Ikekhuamen was my brother. Ikekhuamen died at the University College Hospital in Ibadan around around 1964. How did he die? Nobody really knows what happened, in those days, a child died and there would be stories. Ikekhuamen. had seizures or “convulsion” and the hospital said whatever was poured down his throat was corrosive. Another story was that when our mother Izuma went to visit him, he started crying, upset, somehow some contraption that was attached to him to keep him alive got detached and he bled to death because the nurses were not paying attention.

Stories. That is all we had. I remember him still, light skinned, handsome, like my little brother Christopher. Sometimes I think Ikekhuamen came back as Christopher. Christopher was and still is gentle. Unlike Andrew who was always getting in trouble, he who who reminds me so much of me. I remember the day Andrew was running away from this teacher in primary school, he jumped from the second floor and kept on running — home.

Andrew was not always that lucky, whenever I am frying plantains, I remember Andrew, how he tried to grab plantains from the fire and all the hot oil flipped onto his waiting back. All of it. Man, the screams of a boy with major degree burns being held down. It was my job to take him to General hospital. Benin City every morning to dress the wounds on his entire back. For months.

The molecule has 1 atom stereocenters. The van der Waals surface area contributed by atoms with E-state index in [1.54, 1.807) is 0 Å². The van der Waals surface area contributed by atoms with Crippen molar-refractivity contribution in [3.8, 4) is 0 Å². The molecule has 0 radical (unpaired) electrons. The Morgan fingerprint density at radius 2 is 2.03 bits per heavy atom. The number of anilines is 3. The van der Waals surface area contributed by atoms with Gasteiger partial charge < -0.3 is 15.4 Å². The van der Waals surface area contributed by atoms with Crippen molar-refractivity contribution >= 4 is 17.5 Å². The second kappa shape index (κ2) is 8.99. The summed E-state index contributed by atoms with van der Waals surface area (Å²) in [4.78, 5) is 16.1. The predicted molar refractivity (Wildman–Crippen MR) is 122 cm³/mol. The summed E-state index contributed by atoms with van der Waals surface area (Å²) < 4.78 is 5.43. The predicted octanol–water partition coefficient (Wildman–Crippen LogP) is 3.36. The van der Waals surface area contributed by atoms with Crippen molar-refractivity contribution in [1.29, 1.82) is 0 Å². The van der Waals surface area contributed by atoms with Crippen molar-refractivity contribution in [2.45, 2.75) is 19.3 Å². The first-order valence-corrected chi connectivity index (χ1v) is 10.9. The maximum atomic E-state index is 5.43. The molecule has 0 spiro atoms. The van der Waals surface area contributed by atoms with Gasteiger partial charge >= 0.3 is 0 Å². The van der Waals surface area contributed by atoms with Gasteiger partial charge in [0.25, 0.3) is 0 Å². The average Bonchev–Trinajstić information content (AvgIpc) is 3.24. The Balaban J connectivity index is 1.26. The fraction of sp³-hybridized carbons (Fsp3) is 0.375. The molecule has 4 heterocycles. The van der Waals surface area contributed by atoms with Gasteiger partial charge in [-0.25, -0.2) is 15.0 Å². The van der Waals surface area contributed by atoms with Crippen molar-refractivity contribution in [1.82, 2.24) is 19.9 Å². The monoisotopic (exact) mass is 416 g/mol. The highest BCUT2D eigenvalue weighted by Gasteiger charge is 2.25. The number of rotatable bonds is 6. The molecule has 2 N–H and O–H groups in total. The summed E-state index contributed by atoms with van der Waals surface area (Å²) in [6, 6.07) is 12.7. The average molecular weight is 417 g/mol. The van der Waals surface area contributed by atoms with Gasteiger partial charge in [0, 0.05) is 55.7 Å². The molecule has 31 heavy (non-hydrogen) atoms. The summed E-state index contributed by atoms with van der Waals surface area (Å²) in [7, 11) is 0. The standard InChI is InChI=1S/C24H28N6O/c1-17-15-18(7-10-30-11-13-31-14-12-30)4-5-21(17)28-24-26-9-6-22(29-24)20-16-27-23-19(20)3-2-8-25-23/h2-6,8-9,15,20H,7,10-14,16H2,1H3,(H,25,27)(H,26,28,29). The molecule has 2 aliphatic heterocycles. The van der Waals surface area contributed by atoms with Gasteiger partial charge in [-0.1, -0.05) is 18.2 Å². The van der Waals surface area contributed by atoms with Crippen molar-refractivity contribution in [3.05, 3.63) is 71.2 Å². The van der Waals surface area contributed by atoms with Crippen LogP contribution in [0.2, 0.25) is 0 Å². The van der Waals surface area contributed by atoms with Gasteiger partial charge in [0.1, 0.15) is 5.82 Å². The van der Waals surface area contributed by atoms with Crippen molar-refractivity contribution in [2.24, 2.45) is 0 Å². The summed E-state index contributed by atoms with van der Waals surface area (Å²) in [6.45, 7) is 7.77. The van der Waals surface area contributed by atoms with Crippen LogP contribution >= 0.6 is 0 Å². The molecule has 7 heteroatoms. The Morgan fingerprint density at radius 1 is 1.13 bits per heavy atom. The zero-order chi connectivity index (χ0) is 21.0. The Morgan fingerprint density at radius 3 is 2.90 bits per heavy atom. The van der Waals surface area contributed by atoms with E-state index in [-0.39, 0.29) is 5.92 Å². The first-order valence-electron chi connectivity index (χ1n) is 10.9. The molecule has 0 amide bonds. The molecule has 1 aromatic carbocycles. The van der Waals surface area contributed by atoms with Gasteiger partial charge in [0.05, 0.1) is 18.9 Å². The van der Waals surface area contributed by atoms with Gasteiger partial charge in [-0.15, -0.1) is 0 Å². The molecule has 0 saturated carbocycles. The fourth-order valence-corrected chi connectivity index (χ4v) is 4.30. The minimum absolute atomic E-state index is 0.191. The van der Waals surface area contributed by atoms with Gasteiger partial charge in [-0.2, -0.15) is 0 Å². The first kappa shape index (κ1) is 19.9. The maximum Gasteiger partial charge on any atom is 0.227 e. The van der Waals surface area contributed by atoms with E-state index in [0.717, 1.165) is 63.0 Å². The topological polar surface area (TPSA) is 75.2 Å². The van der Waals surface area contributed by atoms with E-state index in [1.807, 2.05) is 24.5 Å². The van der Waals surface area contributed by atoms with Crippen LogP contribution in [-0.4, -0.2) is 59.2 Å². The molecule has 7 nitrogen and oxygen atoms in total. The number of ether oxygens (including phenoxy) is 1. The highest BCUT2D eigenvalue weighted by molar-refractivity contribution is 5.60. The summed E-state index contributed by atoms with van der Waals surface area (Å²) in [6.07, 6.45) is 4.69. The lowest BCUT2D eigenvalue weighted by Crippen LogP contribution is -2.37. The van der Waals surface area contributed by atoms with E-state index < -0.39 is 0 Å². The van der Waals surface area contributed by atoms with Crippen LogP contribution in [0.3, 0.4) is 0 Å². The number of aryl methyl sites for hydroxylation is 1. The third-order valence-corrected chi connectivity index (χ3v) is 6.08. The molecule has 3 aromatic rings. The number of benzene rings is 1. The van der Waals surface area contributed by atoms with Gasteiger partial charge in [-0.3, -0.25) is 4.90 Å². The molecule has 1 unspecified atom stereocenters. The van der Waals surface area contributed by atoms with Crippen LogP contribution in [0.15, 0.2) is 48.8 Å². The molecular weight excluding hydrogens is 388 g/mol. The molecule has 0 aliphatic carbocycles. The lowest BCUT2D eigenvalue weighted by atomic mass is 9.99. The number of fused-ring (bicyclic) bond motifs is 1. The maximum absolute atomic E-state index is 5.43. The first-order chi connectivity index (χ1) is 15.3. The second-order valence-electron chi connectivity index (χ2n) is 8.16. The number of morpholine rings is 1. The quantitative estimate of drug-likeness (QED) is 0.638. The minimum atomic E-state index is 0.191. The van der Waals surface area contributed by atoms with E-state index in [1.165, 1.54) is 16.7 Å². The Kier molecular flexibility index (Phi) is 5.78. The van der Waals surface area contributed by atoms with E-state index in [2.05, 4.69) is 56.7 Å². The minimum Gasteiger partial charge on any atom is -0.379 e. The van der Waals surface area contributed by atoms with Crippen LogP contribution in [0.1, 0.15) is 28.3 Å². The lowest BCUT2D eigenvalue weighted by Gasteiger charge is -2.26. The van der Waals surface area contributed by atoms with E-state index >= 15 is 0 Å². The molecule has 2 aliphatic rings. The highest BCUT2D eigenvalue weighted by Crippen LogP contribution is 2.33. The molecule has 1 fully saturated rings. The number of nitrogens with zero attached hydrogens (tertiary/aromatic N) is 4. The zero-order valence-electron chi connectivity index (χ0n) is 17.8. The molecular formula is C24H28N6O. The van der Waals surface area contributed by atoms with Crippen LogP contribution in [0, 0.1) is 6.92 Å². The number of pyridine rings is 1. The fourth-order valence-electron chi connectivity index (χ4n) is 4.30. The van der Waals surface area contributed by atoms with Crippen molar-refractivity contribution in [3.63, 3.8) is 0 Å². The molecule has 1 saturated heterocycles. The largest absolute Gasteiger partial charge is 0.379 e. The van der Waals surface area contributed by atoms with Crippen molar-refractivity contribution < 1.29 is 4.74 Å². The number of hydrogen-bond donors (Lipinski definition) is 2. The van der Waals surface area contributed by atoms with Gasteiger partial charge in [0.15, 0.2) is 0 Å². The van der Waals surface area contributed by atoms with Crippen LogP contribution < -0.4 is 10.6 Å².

I don’t like frying things because of Andrew, I am always looking around in case our son Fearless Fang is nearby, he is just as stubborn and restless as Andrew.

“Convulsion!” That was the rallying cry of the women in the Police barracks whenever. a child had childhood seizures. Childhood epileptic seizures. Whenever it happened, the drama was major. Someone would bring a spoon and jam it violently into the child’s mouth to prevent the child from clenching his or her teeth to the death. If you were the hapless child, you typically lost your teeth in the drama.

A woman would pour some mysterious fluid down your throat. Another woman would light a fire under your feet to keep you warm and alive. I had a “convulsion” and they put a fire under my feet. In the melee they forgot and the fire burnt all my feet. I did not walk for months.

My brother Ikekhuamen was not so lucky. They think the fluid that was poured down his throat killed him because it burnt his passages. He died at UCH, Ibadan. They said Ikekhuamen died crying because he missed our mother, Izuma. I was a little boy but I remember that night in Ibadan because the grief of a mother missing a dead child is something to behold. The women of my mother’s generation saw hell, Allah.

To this day, whenever I inspect my soles, burnt from ignorance and caring, I remember my little brother Ikekhuamen, and my mother. You would have loved Ikekhuamen, he was a beautiful boy. Our mother, Izuma, grieves to this day. Izuma, is a warrior. I should visit her soon. I miss our mother, Izuma, me and my burnt soles. I survived Nigeria. O, Africa. Yes. I am a warrior. Yes.

Come to think of it, as kids we spent a lot of time around hospitals. I should write an essay about that. Title: Zuma Memorial Hospital, Irrua. That is a real hospital by the way, founded by Dr Christopher Okojie. I spent a lot of time there. Malaria. Dr. Okojie was an angel. He passed away in 2006. Many children are alive today because of pioneers like him. I should write a book. Nah.

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